3 IoT Trends to Watch in 2015

The dust has settled from CES 2015. The Internet of Things was front and center throughout the show, a reflection of its rapidly expanding presence in products and services for consumers and businesses alike. IoT played a vital role in hundreds of products on display, including dazzling innovations such as self-driving cars and the latest drones. Here are three trends that emerged from CES that will shape the direction of IoT monetization in 2015 and beyond.


Wearables move beyond the wrist

The market for wearables is advancing beyond the realm of wristbands and smart watches. Connected wear is now available from head to toe.

  • Headgear: Headsets that alter reality are nothing new. But Microsoft HoloLens, announced shortly after CES, is certainly new. It enables users to interact with holograms in the real world and, according to company executives, has the potential to radically enhance surgical procedures, vehicle design, collaborative work and play. Other new head-worn IoT gadgets include Thync, which influences brain waves to shift mood and energy levels, and Linx IAS, a real-time concussion detection system for athletes.
  • Body wear: Below the neck, the evolution of biometric clothing continues. Look for more offerings like Hexosin, the body wear that tracks performance in a broad swath of athletic activities.
  • Footwear: Walking to work or on the job may soon take half the time thanks to Rollkers, sensor-powered “under shoes” that the French company behind them touts as the “ideal personal transit accessory.”

Companies are stepping up to corral home devices

A legitimate industry fear is that a profusion of incompatible, hard-to-manage IoT devices will create chaos for users and make smart homes not quite so smart — or attractive to buyers. Understandably, making home devices work better together emerged as a key theme for 2015 from CES. Google and Apple — no surprises there — are each staking claims in how the coming multitude of home-based IoT devices should interoperate.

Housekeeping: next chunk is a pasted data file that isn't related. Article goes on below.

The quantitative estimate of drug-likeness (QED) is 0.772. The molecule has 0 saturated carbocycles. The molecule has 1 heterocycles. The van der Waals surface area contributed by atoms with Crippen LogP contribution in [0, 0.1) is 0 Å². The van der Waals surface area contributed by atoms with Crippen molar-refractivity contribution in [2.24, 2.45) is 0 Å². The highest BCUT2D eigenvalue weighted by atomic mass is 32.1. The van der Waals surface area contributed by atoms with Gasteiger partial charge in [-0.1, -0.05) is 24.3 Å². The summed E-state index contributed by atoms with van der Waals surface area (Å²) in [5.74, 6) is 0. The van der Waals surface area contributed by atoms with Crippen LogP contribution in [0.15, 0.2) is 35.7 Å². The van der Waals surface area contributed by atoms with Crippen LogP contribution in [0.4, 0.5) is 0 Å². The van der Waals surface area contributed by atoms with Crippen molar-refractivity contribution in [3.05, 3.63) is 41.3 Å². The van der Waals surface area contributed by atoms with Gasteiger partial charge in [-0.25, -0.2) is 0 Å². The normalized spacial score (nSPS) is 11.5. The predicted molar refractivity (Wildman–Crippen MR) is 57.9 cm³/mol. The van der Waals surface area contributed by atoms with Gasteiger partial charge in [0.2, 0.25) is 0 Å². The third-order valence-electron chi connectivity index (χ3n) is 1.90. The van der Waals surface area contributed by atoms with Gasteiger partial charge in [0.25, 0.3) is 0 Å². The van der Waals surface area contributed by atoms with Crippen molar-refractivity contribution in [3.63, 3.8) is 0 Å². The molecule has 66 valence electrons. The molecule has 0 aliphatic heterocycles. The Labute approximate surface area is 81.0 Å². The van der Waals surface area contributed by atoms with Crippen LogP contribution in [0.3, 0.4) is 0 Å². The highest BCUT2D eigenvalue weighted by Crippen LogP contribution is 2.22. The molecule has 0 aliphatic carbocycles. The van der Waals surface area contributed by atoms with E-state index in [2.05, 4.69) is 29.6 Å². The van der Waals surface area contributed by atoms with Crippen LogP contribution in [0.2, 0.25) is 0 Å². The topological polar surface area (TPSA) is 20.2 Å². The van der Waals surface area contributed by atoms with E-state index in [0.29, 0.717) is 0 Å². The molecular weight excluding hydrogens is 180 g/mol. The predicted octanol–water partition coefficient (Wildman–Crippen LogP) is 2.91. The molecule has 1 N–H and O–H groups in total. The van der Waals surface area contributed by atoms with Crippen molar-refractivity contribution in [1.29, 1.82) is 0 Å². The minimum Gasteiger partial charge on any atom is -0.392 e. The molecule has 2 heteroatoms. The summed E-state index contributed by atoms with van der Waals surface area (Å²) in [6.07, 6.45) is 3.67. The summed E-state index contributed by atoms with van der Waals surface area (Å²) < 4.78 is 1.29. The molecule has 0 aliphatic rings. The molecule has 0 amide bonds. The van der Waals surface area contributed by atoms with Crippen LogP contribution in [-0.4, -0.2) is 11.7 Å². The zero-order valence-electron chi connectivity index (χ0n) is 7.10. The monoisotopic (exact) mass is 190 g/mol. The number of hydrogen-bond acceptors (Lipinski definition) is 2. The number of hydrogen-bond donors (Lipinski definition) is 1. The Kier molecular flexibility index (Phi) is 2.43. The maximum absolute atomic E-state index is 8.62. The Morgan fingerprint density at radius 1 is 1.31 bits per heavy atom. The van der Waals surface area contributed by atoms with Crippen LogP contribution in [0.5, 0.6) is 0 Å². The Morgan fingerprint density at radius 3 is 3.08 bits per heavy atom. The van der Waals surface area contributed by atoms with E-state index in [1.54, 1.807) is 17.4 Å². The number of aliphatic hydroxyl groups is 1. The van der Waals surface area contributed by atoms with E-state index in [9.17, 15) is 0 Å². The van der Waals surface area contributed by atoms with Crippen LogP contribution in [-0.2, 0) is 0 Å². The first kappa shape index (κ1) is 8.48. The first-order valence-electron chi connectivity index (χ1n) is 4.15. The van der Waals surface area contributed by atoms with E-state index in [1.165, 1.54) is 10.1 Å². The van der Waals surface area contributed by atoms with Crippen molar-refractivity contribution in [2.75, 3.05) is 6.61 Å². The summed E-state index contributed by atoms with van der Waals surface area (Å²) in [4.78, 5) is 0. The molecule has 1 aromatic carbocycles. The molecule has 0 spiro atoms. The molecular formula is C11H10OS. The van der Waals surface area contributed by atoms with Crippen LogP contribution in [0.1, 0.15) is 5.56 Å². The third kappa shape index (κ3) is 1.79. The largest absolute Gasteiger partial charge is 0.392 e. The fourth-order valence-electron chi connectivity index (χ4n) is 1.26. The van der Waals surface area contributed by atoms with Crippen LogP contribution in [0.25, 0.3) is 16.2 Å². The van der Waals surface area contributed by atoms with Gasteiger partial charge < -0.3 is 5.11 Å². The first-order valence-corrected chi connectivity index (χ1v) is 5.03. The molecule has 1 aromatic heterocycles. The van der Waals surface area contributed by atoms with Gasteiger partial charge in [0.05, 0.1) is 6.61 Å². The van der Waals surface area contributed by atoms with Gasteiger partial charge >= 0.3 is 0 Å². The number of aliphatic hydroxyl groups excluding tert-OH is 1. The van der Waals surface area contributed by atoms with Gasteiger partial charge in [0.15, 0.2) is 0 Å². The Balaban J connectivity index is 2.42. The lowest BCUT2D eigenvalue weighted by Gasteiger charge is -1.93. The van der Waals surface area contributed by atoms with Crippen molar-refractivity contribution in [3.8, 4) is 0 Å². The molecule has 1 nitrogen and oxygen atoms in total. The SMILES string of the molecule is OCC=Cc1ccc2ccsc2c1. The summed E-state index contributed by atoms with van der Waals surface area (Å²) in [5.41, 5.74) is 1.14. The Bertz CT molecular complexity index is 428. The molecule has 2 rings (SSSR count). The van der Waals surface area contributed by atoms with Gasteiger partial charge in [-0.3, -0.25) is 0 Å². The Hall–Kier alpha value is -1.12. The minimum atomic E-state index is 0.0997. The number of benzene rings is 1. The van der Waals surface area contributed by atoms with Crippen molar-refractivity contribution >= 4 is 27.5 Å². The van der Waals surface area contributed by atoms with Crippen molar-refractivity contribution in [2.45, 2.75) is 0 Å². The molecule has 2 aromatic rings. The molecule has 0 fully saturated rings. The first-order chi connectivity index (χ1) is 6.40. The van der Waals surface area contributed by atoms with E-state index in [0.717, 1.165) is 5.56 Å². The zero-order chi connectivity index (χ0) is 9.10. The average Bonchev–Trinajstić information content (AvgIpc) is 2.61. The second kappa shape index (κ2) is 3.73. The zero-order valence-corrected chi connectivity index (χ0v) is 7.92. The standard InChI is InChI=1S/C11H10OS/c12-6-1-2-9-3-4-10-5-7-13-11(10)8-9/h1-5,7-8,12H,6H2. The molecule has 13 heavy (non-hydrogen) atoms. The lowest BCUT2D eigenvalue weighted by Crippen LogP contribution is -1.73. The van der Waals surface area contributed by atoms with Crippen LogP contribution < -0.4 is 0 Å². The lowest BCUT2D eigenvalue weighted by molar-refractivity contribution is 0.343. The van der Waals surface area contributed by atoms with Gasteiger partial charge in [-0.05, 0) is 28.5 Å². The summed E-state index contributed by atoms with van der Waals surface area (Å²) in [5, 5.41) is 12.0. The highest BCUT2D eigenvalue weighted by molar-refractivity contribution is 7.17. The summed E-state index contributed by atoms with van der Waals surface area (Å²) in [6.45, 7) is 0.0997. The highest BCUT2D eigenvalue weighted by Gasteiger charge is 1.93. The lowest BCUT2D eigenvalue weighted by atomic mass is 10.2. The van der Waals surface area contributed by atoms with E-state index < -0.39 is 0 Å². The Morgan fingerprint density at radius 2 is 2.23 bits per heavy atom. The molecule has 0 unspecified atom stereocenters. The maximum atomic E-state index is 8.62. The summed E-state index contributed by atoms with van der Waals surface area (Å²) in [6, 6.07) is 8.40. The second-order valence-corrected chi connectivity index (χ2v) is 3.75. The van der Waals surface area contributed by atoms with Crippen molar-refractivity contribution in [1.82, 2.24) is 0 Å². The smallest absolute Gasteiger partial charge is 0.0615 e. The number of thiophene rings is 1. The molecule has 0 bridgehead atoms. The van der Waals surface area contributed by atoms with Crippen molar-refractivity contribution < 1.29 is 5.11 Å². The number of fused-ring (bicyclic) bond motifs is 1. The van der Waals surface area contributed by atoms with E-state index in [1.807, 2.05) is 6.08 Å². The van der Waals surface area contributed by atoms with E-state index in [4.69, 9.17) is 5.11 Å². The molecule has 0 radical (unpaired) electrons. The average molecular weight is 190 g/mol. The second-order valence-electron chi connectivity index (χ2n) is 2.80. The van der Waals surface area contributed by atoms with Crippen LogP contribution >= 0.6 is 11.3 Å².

Nest Labs, owned by Google, is expanding its “Works with Nest” program with more product offerings from its growing network of OEM partners. The initiative gives homeowners a unified way to control a range of connected devices inside and outside the home, including appliances, cars, fitness bands, smoke alarms, garage doors and sprinklers.

Also making their debut at CES were several gadgets built with Apple HomeKit, Apple’s development platform for ensuring device compatibility. HomeKit products on view struck very similar themes to those built for Nest. They included remote locks, home device routing systems and smart electrical plugs, all of which can be controlled by voice command through Apple’s Siri system. Question is, will HomeKit and Nest devices talk to each other? Only time will tell.

IoT billing models are becoming more dynamic

A third significant trend emerging from CES is that billing schemes are continuing to undergo rapid change. IoT products and services coming to market this year will rely on a broad assortment of monetization models, including freemiums, premiums, upfront payments, subscription and usage, often in combination.

Here are three offerings from CES that leverage IoT technology to generate recurring revenue.

  • An IoT system that lets you remotely lock and unlock your doors from any location sounds swell, until it’s hacked. That scenario is what Bitdefender BOX is designed to prevent. Available with a one-time cost plus an annual subscription, the device protects connected IoT devices in the home from Internet-based security threats.
  • GM is adding new concierge services to its subscription-based OnStar service, turning its cars into veritable rolling hubs of IoT connectivity. With the services, drivers wirelessly receive coupons and discounts when they come within range of participating restaurants, stores and hotels as they tool around town, along with real-time GPS data about available parking spaces.
  • With more than thirty IoT sensors packed into its sleek frame, the all-electric Gogoro Smartscooter™ can learn a rider’s habits to improve performance with every trip. But its most revolutionary feature involves refueling — recharging will take just six seconds through a planned network of cloud-connected swappable battery recharging stations available through a subscription.

While consumer products dominated CES (it is the Consumer Electronics Show, after all), this same billing trend applies equally to B2B markets. The upshot is that in order to match the versatile monetization options new IoT products and services require, billing systems will need to be more flexible and nimble than ever.

About the Author

Sean Kirk
Sean Kirk has been writing about evolving business and technology trends for more than 25 years. His areas of specialty encompass big data, as-a-service offerings, cloud technology, networking, recurring revenue, data security and IP communications, among many others.

The Forrester Wave: Subscription Billing Platforms, Q4 2015

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